There are two types of conforming loans, conforming and high balance conforming. The vast majority of residential mortgages issued today are conforming loans and so-called because they conform to underwriting guidelines established by Fannie Mae and Freddie Mac. This is important to the housing industry because approving a loan using either Fannie or Freddie’s standards allows a lender to sell the loan into the secondary market. A mortgage company operates with a line of credit.
Each time a loan is funded, the lender taps into its credit line to fund the mortgage and then turn around and sell the loan which in turn replenishes the credit line. Lenders can make money over the loan term with a mortgage by collecting interest every month or sell it almost immediately when the loan is made. Most lenders even commit the loan for sale before the loan is finalized. Without the ability to sell a loan the lending industry would essentially dry up.
Conforming loans also have maximum loan limits set by Fannie and Freddie. These limits can change each year and most often do. The maximum conforming loan limit for most parts of the country is $484,350. When a lender approves a loan using Fannie or Freddie guidelines and keeps the loan amount at or below this number, the lender can provide their most competitive rates. But in some parts of the country, property values are much higher than in other areas. So high that the median home value exceeds the $484,350 amount and a standard conforming loan won’t work. In these areas, it’s possible to obtain a high balance conforming loan if the area has been designated as high cost. If the home is located in a high cost area, the maximum conforming loan amount can be much higher, as high as $726,525 and still be considered for sale in the secondary markets.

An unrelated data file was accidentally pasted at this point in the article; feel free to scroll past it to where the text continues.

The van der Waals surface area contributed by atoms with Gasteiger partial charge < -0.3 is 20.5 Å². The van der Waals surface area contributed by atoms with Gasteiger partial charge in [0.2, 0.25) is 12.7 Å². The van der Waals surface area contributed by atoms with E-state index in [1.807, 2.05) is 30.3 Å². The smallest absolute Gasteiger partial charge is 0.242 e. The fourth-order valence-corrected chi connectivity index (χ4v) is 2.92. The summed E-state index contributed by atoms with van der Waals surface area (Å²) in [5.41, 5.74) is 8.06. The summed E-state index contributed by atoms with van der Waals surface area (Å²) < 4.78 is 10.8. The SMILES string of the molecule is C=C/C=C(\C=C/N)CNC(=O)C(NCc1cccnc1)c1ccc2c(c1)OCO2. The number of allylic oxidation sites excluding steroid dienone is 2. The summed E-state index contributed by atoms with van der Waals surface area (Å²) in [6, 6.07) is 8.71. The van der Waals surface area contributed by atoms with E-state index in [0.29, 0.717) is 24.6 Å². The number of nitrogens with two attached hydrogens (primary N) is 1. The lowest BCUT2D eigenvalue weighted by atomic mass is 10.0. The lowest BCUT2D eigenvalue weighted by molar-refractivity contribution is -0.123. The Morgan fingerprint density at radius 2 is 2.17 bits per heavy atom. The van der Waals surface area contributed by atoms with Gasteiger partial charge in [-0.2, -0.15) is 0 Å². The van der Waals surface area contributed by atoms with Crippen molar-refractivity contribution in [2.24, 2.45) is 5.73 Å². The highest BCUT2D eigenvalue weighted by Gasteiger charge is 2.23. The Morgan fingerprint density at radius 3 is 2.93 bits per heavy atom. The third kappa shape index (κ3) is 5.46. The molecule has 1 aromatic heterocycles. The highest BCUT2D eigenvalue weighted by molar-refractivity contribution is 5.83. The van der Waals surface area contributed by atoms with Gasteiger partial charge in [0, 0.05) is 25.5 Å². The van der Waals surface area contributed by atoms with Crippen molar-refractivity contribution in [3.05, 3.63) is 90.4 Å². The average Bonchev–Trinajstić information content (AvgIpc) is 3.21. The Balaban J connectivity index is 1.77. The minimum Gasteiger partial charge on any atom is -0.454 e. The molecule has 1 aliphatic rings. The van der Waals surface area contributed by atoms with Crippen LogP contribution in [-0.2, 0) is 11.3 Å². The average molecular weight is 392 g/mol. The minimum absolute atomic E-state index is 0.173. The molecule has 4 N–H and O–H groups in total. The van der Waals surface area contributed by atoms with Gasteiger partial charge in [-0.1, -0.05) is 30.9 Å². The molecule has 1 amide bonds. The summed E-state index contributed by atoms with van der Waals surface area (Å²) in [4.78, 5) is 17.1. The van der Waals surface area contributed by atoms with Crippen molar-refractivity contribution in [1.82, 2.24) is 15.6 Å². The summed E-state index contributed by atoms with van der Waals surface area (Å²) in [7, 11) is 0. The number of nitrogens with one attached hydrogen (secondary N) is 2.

If a loan exceeds the conforming limit in either areas, it is then considered a jumbo. A $500,000 loan amount would be a jumbo loan in most parts of the country because it exceeds $484,350 but would not be considered a jumbo if located in a high cost area. The differences between a conforming, high balance and a jumbo primarily is addressed in the rates for each program. A conforming loan will have the lower of the three with a high balance right behind it. A jumbo loan will have the highest rates of the three. However, even though jumbo rates will be higher they won’t be higher by very much. Today, the variance between a conforming and a jumbo loan is somewhere near 0.375% to 0.50% with high balance loans falling in between this range.
Jumbo loans have their own approval guidelines and there really is no robust secondary market in which to sell the loan as there are for conforming loans. When lenders set their rates for jumbo loans each day they must take that into consideration and is the primary reason why jumbo rates are a bit higher than conforming ones. For example, a jumbo loan will ask for a down payment of at least 20 or 25% of the sales price whereas conforming loans need a minimum down payment of just 5%. When a conforming loan amount is more than 80% of the value of the property there will be a need for private mortgage insurance, or PMI. In the jumbo market, there are no such PMI policies, hence the 80% loan limit.
Now let’s look at a jumbo loan in an area that is deemed high cost. If the buyers are looking at two different houses in a high cost area and one is listed for sale at $1.25 million and the other is a $900,000, they may opt to choose the less expensive home and take out a high balance loan. The interest rates will be slightly lower compared to a jumbo loan and the minimum down payment requirement is less.
But there are options and options which should be discussed with your loan officer. High balance conforming loans allow lenders to approve loans using more universal guidelines compared to more restrictive guidelines for jumbo loan amounts. If there is a choice, the lower down payment and better rates for a high balance loan would get the nod.